Over the weekend, my traveling companion and erstwhile guide-with-the-book, Susan, and I traveled to the second largest city in the Czech Republic, Brno (Burr-no) for the weekend. The weather was perfect and the Austrian-looking town was a terrific place to hang out for a couple of days away from Vsetín. We have school holidays this week so no public courses and a little more free time to try and learn how to cook and maybe nap a bit more and practice my vast vocabulary of Czech.
Hard to believe it is March already and the dreaded winter I was promised seems to be less dreaded. (The way people were talking about Winter left me with the impression that if I fell in the deep deep snow on my way to school, my body wouldn’t be discovered until Spring) While in Brno we noticed buds on some of the trees indicating, at least to me, that Spring was making an appearance. We stayed at the Penzion na Starém Brně, a teeny tiny hotel next to the Augustinian monastery where Gregor Mendel lived and worked on genetics. This is the first hotel I have stayed at where breakfast is delivered to your room, not as room service, but because there is no dining area nor breakfast room. I have to say, it was very tasty. The hotel itself used to be part of the monastery and the rooms were “cells” that the monks lived in. I couldn’t help wondering what life was like for the monk who had my room, back in the day with no heat or running water. I wonder what his name was? I thought of that while taking a nice hot shower in his room.
Our self-guided tour took us all over the top and underground sections of the city. The Church of the Assumption right next door to the hotel is one of the most beautiful churches I have seen to date in the Czech Republic. If I didn’t know it was built by the Augustinians I would have thought it was built by the Jesuits. There is so much silver in the place that it gleams. In this church as well as St. James we ran into a self-appointed “guardian” who began shouting at us in Czech about not taking pictures to respect the sanctity of the place. Of course the sanctity of the place was destroyed by his yelling. Go figure.
The tour was evenly punctuated between live things and dead things. The live things included the old town hall, the labyrinth under the market square, The Cathedral of Ss. Peter and Paul, the Špilberk Castle as well as the various “squares” throughout the town. The dead things we found were at the Capuchin crypt beneath the street and church where the monks were laid out on the ground in their habits rather than in the ground. The other dead place was the ossuary under St. James’ church where the bones of about 50 thousand people some who died in the plague or cholera epidemics or the 30 years war are on display carefully and methodically stacked one on top of the other. I, being Irish, couldn’t help but wonder who they were, did they have families and of course, what were their names? It is probably appropriate near to the beginning of Lent and Ash Wednesday to stare into the empty eyes of a skull and be reminded of where I have been and where I am going. A sign at the Capuchin crypt reads Tu fui ego eris “What you are, we were. What we are, you will be.” I guess it’s always good to reflect on the ultimate and then face the new day with determination.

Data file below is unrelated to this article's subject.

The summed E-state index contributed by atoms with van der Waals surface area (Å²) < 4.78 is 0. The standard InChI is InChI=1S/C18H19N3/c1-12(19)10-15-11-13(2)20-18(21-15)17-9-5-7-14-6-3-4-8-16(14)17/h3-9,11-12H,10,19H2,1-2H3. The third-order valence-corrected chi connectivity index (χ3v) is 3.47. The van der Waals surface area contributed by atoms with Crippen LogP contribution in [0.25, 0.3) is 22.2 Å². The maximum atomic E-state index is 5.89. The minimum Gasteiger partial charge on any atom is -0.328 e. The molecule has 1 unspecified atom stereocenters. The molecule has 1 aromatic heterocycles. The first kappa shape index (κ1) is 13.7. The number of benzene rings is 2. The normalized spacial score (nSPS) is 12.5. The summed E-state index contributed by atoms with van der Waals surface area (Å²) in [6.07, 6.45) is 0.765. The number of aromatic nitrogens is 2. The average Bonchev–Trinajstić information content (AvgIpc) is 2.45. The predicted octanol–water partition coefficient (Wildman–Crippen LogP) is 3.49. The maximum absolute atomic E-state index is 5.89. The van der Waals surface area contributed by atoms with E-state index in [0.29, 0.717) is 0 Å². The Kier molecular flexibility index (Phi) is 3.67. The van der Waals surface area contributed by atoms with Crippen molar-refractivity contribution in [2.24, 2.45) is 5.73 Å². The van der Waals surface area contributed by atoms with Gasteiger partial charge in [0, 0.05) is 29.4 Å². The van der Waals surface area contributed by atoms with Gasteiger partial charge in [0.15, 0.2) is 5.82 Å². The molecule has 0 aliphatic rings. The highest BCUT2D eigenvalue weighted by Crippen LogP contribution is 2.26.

So, tomorrow begins the long haul of Lent to Easter. Lent is always a time for solemn reflection. That’s why we give up creature comforts for 40 days. It forces us to look at stuff with clear heads. When we were kids we always told people what we gave up for Lent, like candy or TV. As I’ve grown older, the idea of giving up just doesn’t cut it anymore. Oh, I’ll follow the rituals of meatless Fridays and fasting on Ash Wednesday and Good Friday like I always do. It’s no biggie, but maybe instead of “giving up” I’ll be proactive and “give away” my time or energy or talent, or whatever, to do something positive for someone else. Who knows, it may become a habit beyond Easter. In the words of Cat Stevens in the song “Oh, very young”
Oh very young
What will you leave us this time
You’re only dancing on this earth for a short while
I’m still trying my best to dance, albeit awkwardly and pathetically (think of Elaine from Seinfeld). This Lent as in past Lents I remember I’m not going to “last forever” and with my dancing I will try to leave situations I encounter a little better than when I first encountered them… or at the very least leave them with some humor.
and so it goes…